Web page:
Team Sky and British Cycling in dock after Freeman guilty verdict

  • Freeman formerly chief doctor for Team Sky and British Cycling
  • Found guilty of ordering banned testosterone for unnamed rider

Team Sky and British Cycling’s successes over the past decade have been left shrouded in suspicion after their former chief doctor Richard Freeman was found guilty of ordering banned testosterone “knowing or believing” it was for an unnamed rider to improve their performance.

In a devastating verdict that will send shockwaves through British sport, Freeman was also found guilty of concealing his conduct by orchestrating an elaborate cover-up after purchasing “a doping ‘drug of choice’ for his sport”.

Immediately after the verdict, there were calls to find and identify the rider involved – while Clive Efford, a member of the digital, culture, media and sport select committee, called for Sir Dave Brailsford to be suspended by Ineos Grenadiers pending a full investigation. “Until this is cleared up, all those involved shouldn’t be anywhere near the sport,” he added.

Freeman, who worked for Team Sky and British Cycling between 2009 and 2017, had already admitted to 18 charges against him including purchasing banned testosterone, lying to the UK Anti-Doping Agency and keeping haphazard records. But on Friday he also was found guilty of three more charges relating to the delivery of 30 sachets of Testogel – banned in and out of competition – to British Cycling and Team Sky headquarters in Manchester in May 2011.

Crucially the Medical Practitioners Tribunal Service (MPTS) said it found Freeman’s claims that he had bought the banned drug for former British Cycling and Team Sky coach Shane Sutton to treat his erectile dysfunction were “implausible”.

“As a highly experienced doctor, the reason Dr Freeman claims to have ordered Testogel [to treat Mr Sutton] was unconvincing in itself,” it added. “It stretched credulity that a high-profile, experienced sports doctor would order a potential banned substance under the World Anti-Doping Agency code; yet, despite the significance of this, fail to make a record of the intended patient, the circumstances, and the proposed off-label use.

“The tribunal found that Dr Freeman’s account of having ordered the Testogel for Mr Sutton required it to believe too many implausible, unsupported assertions, as well as having to overlook further falsehoods, on the back of those Dr Freeman had already admitted.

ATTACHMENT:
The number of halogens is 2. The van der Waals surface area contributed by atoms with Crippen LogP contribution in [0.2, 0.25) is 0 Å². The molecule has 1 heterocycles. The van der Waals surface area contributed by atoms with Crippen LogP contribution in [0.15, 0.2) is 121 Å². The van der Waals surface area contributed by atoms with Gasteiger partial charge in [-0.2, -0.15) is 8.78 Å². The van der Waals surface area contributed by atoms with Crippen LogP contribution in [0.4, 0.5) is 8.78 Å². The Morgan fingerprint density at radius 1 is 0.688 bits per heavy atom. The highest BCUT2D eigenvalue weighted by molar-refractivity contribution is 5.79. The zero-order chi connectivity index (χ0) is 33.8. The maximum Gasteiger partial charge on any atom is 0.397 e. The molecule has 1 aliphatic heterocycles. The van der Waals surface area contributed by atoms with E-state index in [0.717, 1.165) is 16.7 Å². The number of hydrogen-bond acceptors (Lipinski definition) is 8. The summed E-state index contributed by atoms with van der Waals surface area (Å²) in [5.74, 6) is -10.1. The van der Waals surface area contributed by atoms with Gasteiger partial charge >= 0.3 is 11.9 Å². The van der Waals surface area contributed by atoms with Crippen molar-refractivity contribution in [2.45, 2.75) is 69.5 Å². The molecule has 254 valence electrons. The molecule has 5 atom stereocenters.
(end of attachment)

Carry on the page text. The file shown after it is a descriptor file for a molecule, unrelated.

“The position therefore is this. In May 2011, Dr Freeman, the team doctor for a team of elite cyclists … ordered a doping ‘drug of choice’ for that sport. Upon its arrival he was dishonest about why it had been sent, removed it from the Velodrome, and it was never seen again.” Freeman had claimed last year that he had taken the testosterone home with him and flushed it down the sink but the tribunal noted that they only had his word.

“Bearing in mind the breadth of Dr Freeman’s dishonesty and the number of people he had pulled into it, the tribunal found his conduct incapable of innocent explanation,” the MPTS report concluded. “It was clear that, on the balance of probabilities, the inference could properly be drawn that when Dr Freeman placed the order and obtained the Testogel, he knew or believed it was to be administered to an athlete to improve their athletic performance.” The identity of the rider for whom the testosterone was allegedly ordered has never been established, nor did the General Medical Council attempt to prove it.

Speaking after the verdict, Sutton admitted the decision had cast a cloud over both Team Sky and British Cycling. “I’m saddened by the whole affair,” he said. “I feel for the doctor; that he ever got into this situation, and I remain disappointed that I was used as a scapegoat. It has caused great pain to both me and my family. But it also saddens me that this episode has cast a huge shadow over the success we enjoyed, both at Team Sky and British Cycling.